Eagle Lake is a beautiful spot that sits right alongside Route 74 between Ticonderoga and Schroon Lake. Visitors can boat, paddle, fish, and even camp at this scenic spot. It is approximately 420-acres and has a mean depth of 19 feet. At the farthest east end of the lake away from the boat launch, there is a nice sandy beach and campsite.

From the intersection of Route 74 and Route 9N in Ticonderoga follow Route 74 west toward Schroon Lake. Continue to the small Hamlet of Eagle Lake and cross over the bridge separating the two portions of the lake. In roughly 0.25 miles there is a launch on the left. It should be noted for motorized boats that to access the main part of the lake, you will need to pass through a culvert under Route 74. This can be very swallow depending on conditions and there are rocks to navigate around to not damage propellers. 

There is parking at the launch for about six cars. Trailers can be kept a short ways down the road at roadside pull-offs; the launch area is not very big and can be tricky to maneuver a trailer through.

Fishing

Eagle Lake has easy access and is known for brown trout! It is stocked by the Essex County Fish Hatchery.

Species: smallmouth bass, northern pike, brown bullhead, pickerel, pumpkinseed, brown trout, largemouth bass, black crappie, rock bass, yellow perch, and lake whitefish.

Shoreline fishing: there is a decent amount of shoreline fishing on this lake. The long shores near the launch area, on the eastern end near the campsite, and from near the bridge on Route 74 are all great spots. Much of the remaining shore is private property. Fish for bass at the launch area near the lily pads. Panfish and perch can be caught just about anywhere from shore.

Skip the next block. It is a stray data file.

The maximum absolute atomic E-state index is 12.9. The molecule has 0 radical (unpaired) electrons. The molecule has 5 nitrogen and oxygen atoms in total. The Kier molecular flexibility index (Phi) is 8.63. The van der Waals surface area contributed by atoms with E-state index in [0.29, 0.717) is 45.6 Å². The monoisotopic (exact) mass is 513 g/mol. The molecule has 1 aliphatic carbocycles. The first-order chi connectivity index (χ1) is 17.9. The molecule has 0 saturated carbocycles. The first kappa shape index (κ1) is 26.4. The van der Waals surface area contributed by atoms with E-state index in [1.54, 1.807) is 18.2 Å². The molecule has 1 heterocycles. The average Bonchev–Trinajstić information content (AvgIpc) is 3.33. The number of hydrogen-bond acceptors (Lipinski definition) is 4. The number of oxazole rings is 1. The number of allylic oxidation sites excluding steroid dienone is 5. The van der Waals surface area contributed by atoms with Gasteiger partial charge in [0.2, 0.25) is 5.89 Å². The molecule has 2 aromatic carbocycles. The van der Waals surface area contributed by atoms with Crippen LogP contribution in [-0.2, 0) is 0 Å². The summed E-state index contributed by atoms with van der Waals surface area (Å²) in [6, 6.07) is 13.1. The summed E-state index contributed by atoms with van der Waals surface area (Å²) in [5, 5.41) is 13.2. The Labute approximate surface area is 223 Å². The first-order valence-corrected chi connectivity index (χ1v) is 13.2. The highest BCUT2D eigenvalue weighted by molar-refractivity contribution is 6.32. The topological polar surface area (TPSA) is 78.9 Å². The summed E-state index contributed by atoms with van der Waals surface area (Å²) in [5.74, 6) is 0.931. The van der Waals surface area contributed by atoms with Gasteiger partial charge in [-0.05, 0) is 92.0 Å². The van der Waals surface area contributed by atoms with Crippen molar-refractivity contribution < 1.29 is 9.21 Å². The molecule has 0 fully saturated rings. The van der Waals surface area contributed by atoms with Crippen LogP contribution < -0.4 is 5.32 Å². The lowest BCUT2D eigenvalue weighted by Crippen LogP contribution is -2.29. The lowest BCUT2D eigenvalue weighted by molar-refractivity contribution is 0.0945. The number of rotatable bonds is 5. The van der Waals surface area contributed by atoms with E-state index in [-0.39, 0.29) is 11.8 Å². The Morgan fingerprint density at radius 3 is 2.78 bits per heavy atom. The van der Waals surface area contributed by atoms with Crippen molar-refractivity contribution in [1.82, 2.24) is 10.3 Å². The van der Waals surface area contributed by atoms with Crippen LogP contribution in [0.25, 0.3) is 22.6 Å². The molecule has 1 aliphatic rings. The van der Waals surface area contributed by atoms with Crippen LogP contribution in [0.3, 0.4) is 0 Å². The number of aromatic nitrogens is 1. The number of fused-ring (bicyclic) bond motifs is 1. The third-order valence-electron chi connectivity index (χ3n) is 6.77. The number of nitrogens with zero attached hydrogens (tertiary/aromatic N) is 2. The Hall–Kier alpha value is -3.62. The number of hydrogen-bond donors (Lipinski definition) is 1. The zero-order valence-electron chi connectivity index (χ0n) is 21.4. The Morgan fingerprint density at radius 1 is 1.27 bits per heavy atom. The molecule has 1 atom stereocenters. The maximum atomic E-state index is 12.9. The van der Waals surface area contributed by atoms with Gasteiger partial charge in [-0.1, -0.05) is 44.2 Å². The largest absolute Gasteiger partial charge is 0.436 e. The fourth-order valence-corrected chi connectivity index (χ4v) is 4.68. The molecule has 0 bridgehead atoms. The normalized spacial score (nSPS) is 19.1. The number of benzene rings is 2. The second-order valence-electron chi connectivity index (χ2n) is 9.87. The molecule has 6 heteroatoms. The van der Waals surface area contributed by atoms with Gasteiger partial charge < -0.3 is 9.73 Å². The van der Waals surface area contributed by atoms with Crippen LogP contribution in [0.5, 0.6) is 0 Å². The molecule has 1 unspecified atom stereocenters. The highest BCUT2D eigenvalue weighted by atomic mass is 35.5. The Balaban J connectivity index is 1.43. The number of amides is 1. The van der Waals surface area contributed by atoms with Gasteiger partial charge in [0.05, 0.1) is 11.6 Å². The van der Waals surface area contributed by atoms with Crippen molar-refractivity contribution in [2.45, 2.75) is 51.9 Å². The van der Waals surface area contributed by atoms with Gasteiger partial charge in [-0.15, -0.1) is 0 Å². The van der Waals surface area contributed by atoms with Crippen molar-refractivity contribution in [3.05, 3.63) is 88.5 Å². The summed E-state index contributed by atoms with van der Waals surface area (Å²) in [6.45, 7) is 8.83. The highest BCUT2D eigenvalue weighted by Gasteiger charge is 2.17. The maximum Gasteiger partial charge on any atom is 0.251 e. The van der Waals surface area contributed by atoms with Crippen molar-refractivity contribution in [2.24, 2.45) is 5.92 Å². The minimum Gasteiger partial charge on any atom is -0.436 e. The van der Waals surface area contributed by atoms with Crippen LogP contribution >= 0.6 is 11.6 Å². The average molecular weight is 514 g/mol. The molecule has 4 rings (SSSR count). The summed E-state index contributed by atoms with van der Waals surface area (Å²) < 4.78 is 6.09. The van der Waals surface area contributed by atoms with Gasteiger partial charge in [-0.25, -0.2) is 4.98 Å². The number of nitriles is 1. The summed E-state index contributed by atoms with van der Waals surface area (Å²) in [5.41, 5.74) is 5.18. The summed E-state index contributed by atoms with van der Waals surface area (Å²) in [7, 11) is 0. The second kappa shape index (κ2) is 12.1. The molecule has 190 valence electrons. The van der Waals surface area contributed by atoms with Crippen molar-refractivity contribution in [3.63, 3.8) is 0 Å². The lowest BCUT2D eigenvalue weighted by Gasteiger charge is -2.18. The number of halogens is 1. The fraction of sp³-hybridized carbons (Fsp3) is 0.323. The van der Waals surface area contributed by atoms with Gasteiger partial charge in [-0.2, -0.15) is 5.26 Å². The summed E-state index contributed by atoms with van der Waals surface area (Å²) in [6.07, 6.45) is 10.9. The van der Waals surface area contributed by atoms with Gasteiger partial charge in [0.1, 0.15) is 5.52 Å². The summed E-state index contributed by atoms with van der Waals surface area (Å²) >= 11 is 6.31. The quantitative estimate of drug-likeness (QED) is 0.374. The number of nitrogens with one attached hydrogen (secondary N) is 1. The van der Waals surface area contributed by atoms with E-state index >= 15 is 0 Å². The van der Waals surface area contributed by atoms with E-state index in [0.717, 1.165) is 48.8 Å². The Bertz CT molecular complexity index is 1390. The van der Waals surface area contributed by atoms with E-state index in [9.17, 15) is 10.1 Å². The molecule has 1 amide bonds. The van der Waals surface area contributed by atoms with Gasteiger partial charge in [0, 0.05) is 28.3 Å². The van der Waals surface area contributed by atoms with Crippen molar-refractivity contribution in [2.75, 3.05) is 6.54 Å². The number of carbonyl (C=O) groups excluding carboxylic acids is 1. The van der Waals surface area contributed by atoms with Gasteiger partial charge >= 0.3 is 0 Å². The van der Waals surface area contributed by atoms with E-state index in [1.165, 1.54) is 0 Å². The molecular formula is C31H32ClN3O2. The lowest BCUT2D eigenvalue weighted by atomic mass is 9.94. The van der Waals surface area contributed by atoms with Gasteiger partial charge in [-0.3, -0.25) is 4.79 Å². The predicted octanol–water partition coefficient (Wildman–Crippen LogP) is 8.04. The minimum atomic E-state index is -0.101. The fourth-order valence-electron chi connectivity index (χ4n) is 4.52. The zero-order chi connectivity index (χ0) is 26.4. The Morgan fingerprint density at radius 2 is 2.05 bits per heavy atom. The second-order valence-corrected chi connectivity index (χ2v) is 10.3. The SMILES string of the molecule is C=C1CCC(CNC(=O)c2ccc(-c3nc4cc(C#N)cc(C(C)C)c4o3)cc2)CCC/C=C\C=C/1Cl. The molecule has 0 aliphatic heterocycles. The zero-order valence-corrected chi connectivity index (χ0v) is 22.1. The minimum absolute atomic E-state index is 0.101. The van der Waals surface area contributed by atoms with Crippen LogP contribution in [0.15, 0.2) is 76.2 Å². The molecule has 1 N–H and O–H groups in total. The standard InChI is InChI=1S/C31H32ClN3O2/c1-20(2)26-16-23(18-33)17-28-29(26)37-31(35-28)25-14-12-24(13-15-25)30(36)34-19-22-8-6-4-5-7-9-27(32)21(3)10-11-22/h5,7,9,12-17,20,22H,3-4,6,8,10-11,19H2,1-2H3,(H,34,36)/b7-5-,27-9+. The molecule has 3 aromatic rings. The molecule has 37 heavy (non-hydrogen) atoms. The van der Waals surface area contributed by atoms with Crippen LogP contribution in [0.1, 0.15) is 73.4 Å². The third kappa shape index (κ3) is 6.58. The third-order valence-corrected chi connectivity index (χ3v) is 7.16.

Boat fishing: the best boat fishing is in the main body of water and around the islands or in the bays especially if you are search of bass. Trolling is the best method for northern pike and the northern shore is the spot. Cast a night crawler into the shallows if you wish to have a good time with perch, and some of the perch are quite substantial in size. 

Special regulations: Always Follow State fishing regulations and be sure to pick up a NYS Freshwater Fishing Guide at your local outfitters or regional NYSDEC office.  Also please refer to the state regulations and preventative measures in reagrds to Aquatic Invasive Species, boat wash facilities, and the new state law of “Clean, Drain, and Dry.” 

Paddling

You will launch into the western portion of the lake which is a very attractive section to explore. The lily pads and aquatic wildflowers are amazing. You can access the eastern portion of the lake by paddling under Route 74. Loons are very common on this lake. There are a few islands on the lake, but unfortunately they are all private as well as much of the shoreline. The far end of the lake will access you to an attractive wetland and a lean-to if you so choose to use. The lake is well sheltered, calm, and typically just used by small motorboats.

The trees are gorgeous in the fall.

Many interesting shoreline rocks were shaped by water.

This is a day for paddling.

Eagle Lake is a good place for loon spotting.

Eagle Lake has views of the mountains.

Line up for a wonderful Adirondack sunset photo.

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